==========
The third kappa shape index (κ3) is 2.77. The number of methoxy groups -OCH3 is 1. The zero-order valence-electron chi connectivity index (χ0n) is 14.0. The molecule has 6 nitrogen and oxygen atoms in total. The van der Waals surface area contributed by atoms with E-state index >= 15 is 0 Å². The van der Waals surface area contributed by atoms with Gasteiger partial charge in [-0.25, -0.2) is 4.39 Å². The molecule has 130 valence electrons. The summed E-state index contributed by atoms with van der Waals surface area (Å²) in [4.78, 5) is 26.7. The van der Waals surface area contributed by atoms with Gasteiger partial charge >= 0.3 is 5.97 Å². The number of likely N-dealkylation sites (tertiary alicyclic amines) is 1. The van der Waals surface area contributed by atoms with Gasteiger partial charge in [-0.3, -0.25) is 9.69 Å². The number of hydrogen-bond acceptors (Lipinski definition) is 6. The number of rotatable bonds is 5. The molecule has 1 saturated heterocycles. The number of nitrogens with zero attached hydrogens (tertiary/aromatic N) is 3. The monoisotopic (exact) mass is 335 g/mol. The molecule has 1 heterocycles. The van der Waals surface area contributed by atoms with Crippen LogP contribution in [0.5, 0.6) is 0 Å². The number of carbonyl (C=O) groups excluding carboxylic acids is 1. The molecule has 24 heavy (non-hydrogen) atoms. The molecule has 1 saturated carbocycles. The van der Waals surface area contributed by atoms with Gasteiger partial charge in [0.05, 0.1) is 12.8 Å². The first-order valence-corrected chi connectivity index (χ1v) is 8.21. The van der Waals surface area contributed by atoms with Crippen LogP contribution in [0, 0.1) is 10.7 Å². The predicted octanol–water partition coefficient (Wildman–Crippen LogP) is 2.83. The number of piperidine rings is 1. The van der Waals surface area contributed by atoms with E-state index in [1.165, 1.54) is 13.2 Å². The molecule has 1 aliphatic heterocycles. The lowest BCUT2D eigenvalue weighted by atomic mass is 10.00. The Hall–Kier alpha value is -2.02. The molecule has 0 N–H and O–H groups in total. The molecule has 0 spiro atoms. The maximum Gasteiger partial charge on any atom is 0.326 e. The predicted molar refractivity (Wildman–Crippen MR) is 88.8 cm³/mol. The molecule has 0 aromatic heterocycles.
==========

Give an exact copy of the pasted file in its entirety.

The third kappa shape index (κ3) is 2.77. The number of methoxy groups -OCH3 is 1. The zero-order valence-electron chi connectivity index (χ0n) is 14.0. The molecule has 6 nitrogen and oxygen atoms in total. The van der Waals surface area contributed by atoms with E-state index >= 15 is 0 Å². The van der Waals surface area contributed by atoms with Gasteiger partial charge in [-0.25, -0.2) is 4.39 Å². The molecule has 130 valence electrons. The summed E-state index contributed by atoms with van der Waals surface area (Å²) in [4.78, 5) is 26.7. The van der Waals surface area contributed by atoms with Gasteiger partial charge >= 0.3 is 5.97 Å². The number of likely N-dealkylation sites (tertiary alicyclic amines) is 1. The van der Waals surface area contributed by atoms with Gasteiger partial charge in [-0.3, -0.25) is 9.69 Å². The number of hydrogen-bond acceptors (Lipinski definition) is 6. The number of rotatable bonds is 5. The molecule has 1 saturated heterocycles. The number of nitrogens with zero attached hydrogens (tertiary/aromatic N) is 3. The monoisotopic (exact) mass is 335 g/mol. The molecule has 1 heterocycles. The van der Waals surface area contributed by atoms with Crippen LogP contribution in [0.5, 0.6) is 0 Å². The number of carbonyl (C=O) groups excluding carboxylic acids is 1. The molecule has 24 heavy (non-hydrogen) atoms. The molecule has 1 saturated carbocycles. The van der Waals surface area contributed by atoms with Gasteiger partial charge in [0.05, 0.1) is 12.8 Å². The first-order valence-corrected chi connectivity index (χ1v) is 8.21. The van der Waals surface area contributed by atoms with Crippen LogP contribution in [0, 0.1) is 10.7 Å². The predicted octanol–water partition coefficient (Wildman–Crippen LogP) is 2.83. The number of piperidine rings is 1. The van der Waals surface area contributed by atoms with E-state index in [1.165, 1.54) is 13.2 Å². The molecule has 1 aliphatic heterocycles. The lowest BCUT2D eigenvalue weighted by atomic mass is 10.00. The Hall–Kier alpha value is -2.02. The molecule has 0 N–H and O–H groups in total. The molecule has 0 spiro atoms. The maximum Gasteiger partial charge on any atom is 0.326 e. The predicted molar refractivity (Wildman–Crippen MR) is 88.8 cm³/mol. The molecule has 0 aromatic heterocycles.